Box-office hit ‘Captain Marvel’ promotes powerful heroine

Lead female superhero Carol Danvers (Brie Larson) blasts expectations in the newest Marvel film, “Captain Marvel.” The film follows Danvers as she navigates her new powers and uncovers secrets about her origin. The film released March 8.

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“Captain Marvel,” the next Marvel blockbuster, smashed the box office last week when it hit theatres.

The movie — which at the time of writing this review has currently grossed an estimated $153 million in the United States and an additional $455 million worldwide, according to the Hollywood Reporter — has received glowing reviews, boasting a Rotten Tomatoes score of 80 percent. That makes this release the second-highest opening for a Marvel film, right behind “Black Panther.”

In a single word, “Captain Marvel” is inspiring. I personally have never walked out of a theater feeling more inspired than I did after the final credits of “Captain Marvel.” The movie displays the vital importance of getting back up and never backing down through this rising superhero.

“Captain Marvel” is an origin story, not only for the titular main character, but for many key elements throughout the various films dominating the Marvel Cinematic Universe.

The movie focuses on Carol Danvers (Brie Larson) who, at the start of the movie, we find already living on Hala, the homeworld of the Kree — an important intergalactic species in the Marvel universe.

There we find the Kree population embroiled in a war with the Skrull — a shapeshifting species who use their morphing abilities to infiltrate worlds.

However, despite its intense origin, the movie takes some time to truly pick up. The defining moment for its plot pick-me-up is when the focus inevitably shifts to Earth.

This is where the theme of self-discovery, or rather self-rediscovery, comes into play. Carol — or Ver (pronounced veer) as she  is called on Hala — has no memories of her past. As you might have guessed, Carol is originally from Earth. Though the audience doesn’t find this out until later, it creates an interesting story of the prodigal daughter returning home, but not knowing it as such.

The movie features returning characters such as S.H.E.I.L.D. agents Nick Fury (Samuel L. Jackson) and Phil Coulson (Clark Greg), along with Ronan the Accuser (Lee Pace) and Korath the Pursuer (Djimon Hounsou), both of whom appeared in the first “Guardians of the Galaxy” movie.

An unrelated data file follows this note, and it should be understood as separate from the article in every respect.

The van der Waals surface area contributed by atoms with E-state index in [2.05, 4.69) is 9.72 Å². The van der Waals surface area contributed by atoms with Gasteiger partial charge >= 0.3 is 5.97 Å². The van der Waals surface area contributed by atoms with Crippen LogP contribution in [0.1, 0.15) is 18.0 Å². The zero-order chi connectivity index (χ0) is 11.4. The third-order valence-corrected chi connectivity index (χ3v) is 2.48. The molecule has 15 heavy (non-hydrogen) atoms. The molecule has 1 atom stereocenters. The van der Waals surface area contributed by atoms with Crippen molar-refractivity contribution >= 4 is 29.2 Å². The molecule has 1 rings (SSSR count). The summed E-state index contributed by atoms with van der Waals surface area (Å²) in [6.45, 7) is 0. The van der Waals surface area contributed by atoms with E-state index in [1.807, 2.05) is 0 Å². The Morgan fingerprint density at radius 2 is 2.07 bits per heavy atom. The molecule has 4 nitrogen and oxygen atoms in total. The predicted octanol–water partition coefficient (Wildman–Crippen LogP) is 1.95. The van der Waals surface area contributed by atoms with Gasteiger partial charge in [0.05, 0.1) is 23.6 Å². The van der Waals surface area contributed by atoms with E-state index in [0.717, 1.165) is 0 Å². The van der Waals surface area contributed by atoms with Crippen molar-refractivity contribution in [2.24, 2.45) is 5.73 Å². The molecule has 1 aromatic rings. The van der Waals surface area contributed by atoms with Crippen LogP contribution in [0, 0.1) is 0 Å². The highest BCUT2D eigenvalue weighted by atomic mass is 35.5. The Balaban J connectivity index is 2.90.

A young Monica Rambeau, who is also known as the superhero Spectrum, was also featured in this movie. Though, she initially went by Captain Marvel in the original comics written by the acclaimed Stan Lee.

The movie also marks Marvel’s first film with a major female lead and it had the fifth-biggest opening weekend of any female-led film of all time.

“Captain Marvel,” presumably due to its female lead, became the target for many trolls on the internet. They flooded the pre-release review on Rotten Tomatoes with negative reviews, leading the company to remove the function altogether according to Cracked.

They also flooded the audience score on the movie’s opening day, but nevertheless, the screenings persevered, making one of the biggest impacts of any Marvel movie.

Carol Danvers is also now arguably the most powerful female superhero in the MCU and definitely one of the strongest heroes period. No disrespect to Black Widow and Scarlet Witch, but there’s just something about that classic superhero flying through the sky that gives the aura of being generally unstoppable.

Marvel’s golden casting decisions continued with their choice of Brie Larson as Captain Marvel. Larson was the perfect choice to play the role of Carol Danvers. The film showcased the character well, especially her defining stubbornness and how she isn’t one to back down.

A softer side of Nick Fury was also shown through the portrayal of the path that set him and S.H.I.E.L.D. up to become the defining protectors of Earth.

Ultimately “Captain Marvel” is an exhilarating film that is more than worth the watch. “Captain Marvel” is available to watch in Conway at the Cinemark Towne Centre. It is rated PG-13.


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